Give me a car and I’ll show you what a woman can do

Reputations, stereotypes, they’re not always rightly deserved.

There are so many instances where someone or something has been branded with a tag – that sticks – and which doesn’t quite add up. 

Yesterday a friend sent a link to an article, which appeared in The Age, informing us of sexism hitting a new level in a German town – levels not seen since the ’90s hey-day of pink and blue for girls and boys.

The town has introduced car parks for female drivers. The parks are apparently “easy”, better lit, wider and are marked by a female symbol (probably an outline of an adrogynous shape, decked out in dress; maybe even painted on in pink).

The dear friend who sent this link forth , and a few others, made a joke or two about female drivers, the gist of which were females fail behind the wheel.

I don’t think this reputation is rightly deserved.

I’ve got a friend who can reverse parallel park with her eyes closed, while drinking a coffee. I’ve got another friend who completed a five-day defensive driving course after turning 18, to prepare her for the road. My own sister can hill start a manual. In gravel.

I often, in the course of life, am reminded of discrepancies between reputation, between stereotype, and actual fact – yes, as I experience it, but once shared with friends, as they too experience it.

There are the obvious sexual stereotypes which are gratingly and decidedly and steadfastly inaccurate. They usually relate to boys and their libido and women and their lack of libido coupled with a tendency towards emotional over-kill.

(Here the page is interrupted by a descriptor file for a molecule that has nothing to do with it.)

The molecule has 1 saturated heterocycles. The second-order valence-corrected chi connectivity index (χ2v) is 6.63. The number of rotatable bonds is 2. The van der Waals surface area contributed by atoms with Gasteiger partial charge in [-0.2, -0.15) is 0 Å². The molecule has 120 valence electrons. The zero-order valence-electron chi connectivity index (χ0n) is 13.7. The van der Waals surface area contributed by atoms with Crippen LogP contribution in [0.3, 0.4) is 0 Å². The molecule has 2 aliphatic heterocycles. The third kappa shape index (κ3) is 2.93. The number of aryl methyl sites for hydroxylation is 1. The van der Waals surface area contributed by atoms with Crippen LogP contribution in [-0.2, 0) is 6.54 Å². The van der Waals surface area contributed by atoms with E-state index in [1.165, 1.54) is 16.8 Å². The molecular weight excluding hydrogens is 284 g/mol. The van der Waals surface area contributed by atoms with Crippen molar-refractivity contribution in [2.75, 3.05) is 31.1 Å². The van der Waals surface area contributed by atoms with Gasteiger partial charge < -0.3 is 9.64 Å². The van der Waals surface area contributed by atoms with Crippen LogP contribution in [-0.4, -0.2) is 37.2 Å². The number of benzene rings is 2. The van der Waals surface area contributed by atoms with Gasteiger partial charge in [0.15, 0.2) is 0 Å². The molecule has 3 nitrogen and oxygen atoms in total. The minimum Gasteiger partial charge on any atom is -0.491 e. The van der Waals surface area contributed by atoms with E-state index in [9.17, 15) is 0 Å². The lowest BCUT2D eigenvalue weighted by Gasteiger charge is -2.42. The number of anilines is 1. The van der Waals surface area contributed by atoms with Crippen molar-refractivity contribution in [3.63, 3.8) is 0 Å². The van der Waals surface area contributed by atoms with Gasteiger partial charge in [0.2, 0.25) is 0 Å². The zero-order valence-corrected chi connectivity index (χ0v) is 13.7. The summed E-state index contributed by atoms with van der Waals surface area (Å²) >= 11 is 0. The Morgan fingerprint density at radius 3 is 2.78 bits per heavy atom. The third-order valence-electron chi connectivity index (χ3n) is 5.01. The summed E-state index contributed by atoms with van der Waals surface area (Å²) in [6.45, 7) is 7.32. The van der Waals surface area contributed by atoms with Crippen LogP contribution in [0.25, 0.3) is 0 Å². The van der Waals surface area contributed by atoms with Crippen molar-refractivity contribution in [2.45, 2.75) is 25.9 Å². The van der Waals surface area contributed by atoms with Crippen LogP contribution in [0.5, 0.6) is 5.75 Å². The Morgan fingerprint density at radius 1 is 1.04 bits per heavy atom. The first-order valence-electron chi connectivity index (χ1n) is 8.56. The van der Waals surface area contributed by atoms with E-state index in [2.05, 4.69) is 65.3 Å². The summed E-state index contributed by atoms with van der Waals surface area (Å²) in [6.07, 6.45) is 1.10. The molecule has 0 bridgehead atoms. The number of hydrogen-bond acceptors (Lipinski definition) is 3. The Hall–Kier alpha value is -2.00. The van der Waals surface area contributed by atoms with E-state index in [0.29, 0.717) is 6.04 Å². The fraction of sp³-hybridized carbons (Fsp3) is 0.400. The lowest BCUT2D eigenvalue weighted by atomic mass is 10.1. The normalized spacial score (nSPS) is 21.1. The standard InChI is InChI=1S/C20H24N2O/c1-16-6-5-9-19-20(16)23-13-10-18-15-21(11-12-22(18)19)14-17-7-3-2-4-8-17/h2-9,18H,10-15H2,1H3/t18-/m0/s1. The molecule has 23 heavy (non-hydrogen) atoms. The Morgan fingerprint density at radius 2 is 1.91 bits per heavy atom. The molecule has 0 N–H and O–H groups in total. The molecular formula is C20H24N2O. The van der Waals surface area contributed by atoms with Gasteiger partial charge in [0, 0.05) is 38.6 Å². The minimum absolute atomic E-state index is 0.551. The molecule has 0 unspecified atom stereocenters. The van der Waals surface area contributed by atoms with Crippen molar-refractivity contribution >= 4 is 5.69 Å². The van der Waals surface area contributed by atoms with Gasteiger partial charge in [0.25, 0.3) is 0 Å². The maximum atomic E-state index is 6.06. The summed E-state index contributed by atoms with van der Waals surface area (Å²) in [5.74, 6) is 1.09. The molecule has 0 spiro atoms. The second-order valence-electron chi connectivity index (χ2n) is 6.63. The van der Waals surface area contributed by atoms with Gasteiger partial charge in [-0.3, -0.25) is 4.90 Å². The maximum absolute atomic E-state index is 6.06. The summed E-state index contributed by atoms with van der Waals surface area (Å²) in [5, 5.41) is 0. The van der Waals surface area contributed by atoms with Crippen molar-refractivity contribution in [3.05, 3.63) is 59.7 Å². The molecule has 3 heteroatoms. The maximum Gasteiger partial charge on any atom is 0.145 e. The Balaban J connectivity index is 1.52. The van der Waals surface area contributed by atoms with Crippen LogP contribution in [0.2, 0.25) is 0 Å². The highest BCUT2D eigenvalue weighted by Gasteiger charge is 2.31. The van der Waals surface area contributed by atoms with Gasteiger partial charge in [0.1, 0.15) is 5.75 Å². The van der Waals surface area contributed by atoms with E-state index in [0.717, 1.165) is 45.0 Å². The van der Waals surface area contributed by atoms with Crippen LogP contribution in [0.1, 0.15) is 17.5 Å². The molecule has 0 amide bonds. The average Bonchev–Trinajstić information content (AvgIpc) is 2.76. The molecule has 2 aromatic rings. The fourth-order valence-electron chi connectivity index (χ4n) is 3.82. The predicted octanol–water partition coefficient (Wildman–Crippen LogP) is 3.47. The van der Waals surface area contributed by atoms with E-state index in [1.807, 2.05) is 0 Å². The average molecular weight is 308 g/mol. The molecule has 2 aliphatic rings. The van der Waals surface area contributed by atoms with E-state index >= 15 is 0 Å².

I remember once, a person (female), implying men can’t be blamed for the cheating act, because once the ball(s) is/are in motion, they can’t stop. They can’t help themselves. They can’t be blamed.

There I was, standing and listening to this waffle, blindsided into no-speak. I was completely unsure whether to hit her over the head with a tennis racquet, or nod and write a blog about it at some future point.

She is living proof of the existence of this stereotypical myth and scapegoat for men the world-over: Men can’t help themselves.

Here’s another: men are always up for sex. Not in my experience. I’d actually say the complete opposite is true. So too would more than a decent handful of my friends. Myth busted.

What about the men don’t like too communicate and aren’t emotional? No, nope, not true. I know plenty of men who relay the emotional, sometimes on probing, sometimes not. They will spill their deepest insecurities, fears, love trials and worries and do so with gusto. Whether warranted or not.

Of late I’ve had a few friends fall off the perch of single and hit the ground engaged. At dinner on Wednesday marriage was discussed. There were three of us at the table. Eating Thai. One engaged. Two not. Broken down, the ‘not’ category falls into a ‘never’ and a ‘probably never/maybe’ – but no to wearing a ring on that finger; but yes to being gifted a fabulous ring in turquoise and gold. Just saying.

I’ll shot-gun a few more from here on in:

Women don’t like beer: ridiculous. All women want children: no, nope, they don’t. Women aren’t good at maths: it was my best subject in year 12 and I did well across the subject board. Women aren’t funny: my female friends are hilarious and as funny as my GL considers himself to be, he’s not a side-slitter, wet the pants-erer. Women take longer to get ready than men: I am constantly waiting on the GL and my sister will vouch for this.

Myths, reputations, stereotypes busted. Now, if only someone will lend me a car, I’ll show them what a woman can do.

Pic: Myth busting in the style of TVs’ Myth Busters.


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